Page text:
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As Nigeria reforms, restructures and strategizes towards pulling back the economy unto a path of inclusive and sustainable growth, it is useful to pay detailed attention to the sectors and subsectors. This is because while summary pictures succeed in showing the prevailing conditions, the secrets to the various pieces of the solution lie in the details. That is, appropriate disaggregation is good for effective diagnostics, analytics and strategics, as well as for understanding investor calculus.
The promise of Change by the President Muhammadu Buhari-led administration is one that should take a holistic approach to curb the issue of unemployment and investment in the country. So it was not unexpected, when on June 20, 2016,
As part of the planned FG's Medium Term Note (FGMTN) Programme (2016-2018), the Debt Management Office (DMO) has commenced the process of appointing two international banks as joint lead managers and a local bank as financial adviser for the issuance of $1 billion out of the $4.50 billion FGMTN programme in 2016.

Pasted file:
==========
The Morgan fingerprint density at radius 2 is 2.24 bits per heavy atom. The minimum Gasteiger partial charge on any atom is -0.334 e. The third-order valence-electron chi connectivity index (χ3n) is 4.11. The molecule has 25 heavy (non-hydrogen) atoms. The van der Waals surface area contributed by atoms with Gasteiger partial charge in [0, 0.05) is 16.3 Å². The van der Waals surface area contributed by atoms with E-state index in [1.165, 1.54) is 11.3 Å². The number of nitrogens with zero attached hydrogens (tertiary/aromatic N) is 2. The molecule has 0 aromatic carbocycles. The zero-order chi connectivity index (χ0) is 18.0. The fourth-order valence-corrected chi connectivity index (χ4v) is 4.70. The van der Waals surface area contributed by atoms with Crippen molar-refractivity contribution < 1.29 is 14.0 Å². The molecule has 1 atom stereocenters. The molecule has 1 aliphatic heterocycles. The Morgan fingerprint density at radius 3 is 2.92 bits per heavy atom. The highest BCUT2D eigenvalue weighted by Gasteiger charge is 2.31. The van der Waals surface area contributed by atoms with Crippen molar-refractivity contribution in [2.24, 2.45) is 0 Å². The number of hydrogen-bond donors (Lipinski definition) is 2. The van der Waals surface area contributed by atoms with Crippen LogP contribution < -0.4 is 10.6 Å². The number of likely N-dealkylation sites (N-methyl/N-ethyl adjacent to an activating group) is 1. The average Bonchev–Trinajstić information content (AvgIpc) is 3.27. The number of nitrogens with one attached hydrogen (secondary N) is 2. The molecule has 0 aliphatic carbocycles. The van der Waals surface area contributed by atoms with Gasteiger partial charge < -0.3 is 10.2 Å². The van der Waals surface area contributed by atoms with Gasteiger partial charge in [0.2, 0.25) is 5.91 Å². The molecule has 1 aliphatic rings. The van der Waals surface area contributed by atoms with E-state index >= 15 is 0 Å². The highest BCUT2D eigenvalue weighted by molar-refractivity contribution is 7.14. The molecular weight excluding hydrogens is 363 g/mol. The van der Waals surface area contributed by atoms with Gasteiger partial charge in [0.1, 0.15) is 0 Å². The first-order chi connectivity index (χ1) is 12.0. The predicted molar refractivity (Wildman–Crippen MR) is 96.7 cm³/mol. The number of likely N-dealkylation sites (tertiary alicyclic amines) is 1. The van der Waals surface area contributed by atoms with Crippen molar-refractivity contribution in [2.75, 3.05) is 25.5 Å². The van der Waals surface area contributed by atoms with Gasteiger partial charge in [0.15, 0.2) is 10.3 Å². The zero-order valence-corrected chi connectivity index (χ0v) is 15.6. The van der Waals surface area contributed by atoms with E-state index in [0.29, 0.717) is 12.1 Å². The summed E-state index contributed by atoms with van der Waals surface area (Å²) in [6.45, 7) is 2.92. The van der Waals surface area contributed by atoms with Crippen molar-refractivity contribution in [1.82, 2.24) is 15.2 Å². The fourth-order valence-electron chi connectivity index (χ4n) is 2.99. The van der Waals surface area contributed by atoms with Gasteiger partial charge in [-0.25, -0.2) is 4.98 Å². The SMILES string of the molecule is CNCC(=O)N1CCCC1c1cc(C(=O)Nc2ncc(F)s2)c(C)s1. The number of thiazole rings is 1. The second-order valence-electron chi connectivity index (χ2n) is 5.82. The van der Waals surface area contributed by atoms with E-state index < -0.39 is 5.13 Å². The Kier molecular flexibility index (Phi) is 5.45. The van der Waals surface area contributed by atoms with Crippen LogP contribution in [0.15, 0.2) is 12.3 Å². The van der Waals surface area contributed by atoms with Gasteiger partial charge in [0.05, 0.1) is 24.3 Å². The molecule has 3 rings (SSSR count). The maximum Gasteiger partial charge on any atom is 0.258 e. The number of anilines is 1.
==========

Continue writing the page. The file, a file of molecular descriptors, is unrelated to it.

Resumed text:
The attention of the Federal Ministry of Finance (FMF), Central Bank of Nigeria (CBN), and the Debt Management Office (DMO) has been drawn to today’s announcement of the decision by J. P. Morgan to phase out Nigeria from its Government Bond Index for Emerging Markets (GBI-EM). While we respect the right of the J.P. Morgan to make this decision, we would like to strongly disagree with the premise and conclusions upon which the decision rests.
The DMO has since 2005 received requests from various African countries - Uganda, Sudan, Zambia and Zimbabwe for their Debt Management Offices, Central Banks and National Planning to learn from Nigeria’s experience in public debt management practice since the establishment of the DMO.
View full report in attachment below.